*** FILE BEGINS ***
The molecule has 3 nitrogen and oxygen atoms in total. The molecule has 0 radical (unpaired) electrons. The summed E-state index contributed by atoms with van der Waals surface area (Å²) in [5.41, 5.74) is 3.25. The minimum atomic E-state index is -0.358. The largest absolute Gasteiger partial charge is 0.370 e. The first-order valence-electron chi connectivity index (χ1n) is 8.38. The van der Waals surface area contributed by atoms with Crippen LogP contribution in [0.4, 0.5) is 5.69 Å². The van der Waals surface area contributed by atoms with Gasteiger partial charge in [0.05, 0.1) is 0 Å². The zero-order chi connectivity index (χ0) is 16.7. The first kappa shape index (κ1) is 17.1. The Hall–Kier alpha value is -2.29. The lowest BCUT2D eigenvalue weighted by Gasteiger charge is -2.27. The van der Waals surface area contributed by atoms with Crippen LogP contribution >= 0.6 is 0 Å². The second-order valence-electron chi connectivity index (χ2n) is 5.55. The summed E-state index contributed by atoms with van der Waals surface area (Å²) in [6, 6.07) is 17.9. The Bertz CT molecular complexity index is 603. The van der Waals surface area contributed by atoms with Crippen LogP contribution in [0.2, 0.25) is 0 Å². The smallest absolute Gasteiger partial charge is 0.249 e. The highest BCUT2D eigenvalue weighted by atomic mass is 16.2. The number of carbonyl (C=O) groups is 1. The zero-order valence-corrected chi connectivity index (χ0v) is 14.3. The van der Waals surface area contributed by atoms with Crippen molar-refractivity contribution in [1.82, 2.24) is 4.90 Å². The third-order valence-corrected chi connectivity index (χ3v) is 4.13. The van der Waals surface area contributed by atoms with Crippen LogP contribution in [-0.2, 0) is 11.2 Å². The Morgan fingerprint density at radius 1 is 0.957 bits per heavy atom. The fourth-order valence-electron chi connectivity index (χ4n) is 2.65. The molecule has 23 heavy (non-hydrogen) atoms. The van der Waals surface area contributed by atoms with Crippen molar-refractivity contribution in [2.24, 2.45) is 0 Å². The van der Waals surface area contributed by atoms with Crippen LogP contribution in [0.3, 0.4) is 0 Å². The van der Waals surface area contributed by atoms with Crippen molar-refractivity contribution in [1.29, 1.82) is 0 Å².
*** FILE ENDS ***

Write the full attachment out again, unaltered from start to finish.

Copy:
The molecule has 3 nitrogen and oxygen atoms in total. The molecule has 0 radical (unpaired) electrons. The summed E-state index contributed by atoms with van der Waals surface area (Å²) in [5.41, 5.74) is 3.25. The minimum atomic E-state index is -0.358. The largest absolute Gasteiger partial charge is 0.370 e. The first-order valence-electron chi connectivity index (χ1n) is 8.38. The van der Waals surface area contributed by atoms with Crippen LogP contribution in [0.4, 0.5) is 5.69 Å². The van der Waals surface area contributed by atoms with Gasteiger partial charge in [0.05, 0.1) is 0 Å². The zero-order chi connectivity index (χ0) is 16.7. The first kappa shape index (κ1) is 17.1. The Hall–Kier alpha value is -2.29. The lowest BCUT2D eigenvalue weighted by Gasteiger charge is -2.27. The van der Waals surface area contributed by atoms with Crippen LogP contribution >= 0.6 is 0 Å². The second-order valence-electron chi connectivity index (χ2n) is 5.55. The summed E-state index contributed by atoms with van der Waals surface area (Å²) in [6, 6.07) is 17.9. The Bertz CT molecular complexity index is 603. The van der Waals surface area contributed by atoms with Crippen LogP contribution in [0.2, 0.25) is 0 Å². The smallest absolute Gasteiger partial charge is 0.249 e. The highest BCUT2D eigenvalue weighted by atomic mass is 16.2. The number of carbonyl (C=O) groups is 1. The zero-order valence-corrected chi connectivity index (χ0v) is 14.3. The van der Waals surface area contributed by atoms with Crippen molar-refractivity contribution in [1.82, 2.24) is 4.90 Å². The third-order valence-corrected chi connectivity index (χ3v) is 4.13. The van der Waals surface area contributed by atoms with Crippen LogP contribution in [-0.2, 0) is 11.2 Å². The Morgan fingerprint density at radius 1 is 0.957 bits per heavy atom. The fourth-order valence-electron chi connectivity index (χ4n) is 2.65. The molecule has 23 heavy (non-hydrogen) atoms. The van der Waals surface area contributed by atoms with Crippen molar-refractivity contribution in [2.24, 2.45) is 0 Å². The van der Waals surface area contributed by atoms with Crippen LogP contribution in [0.3, 0.4) is 0 Å². The van der Waals surface area contributed by atoms with Crippen molar-refractivity contribution in [1.29, 1.82) is 0 Å².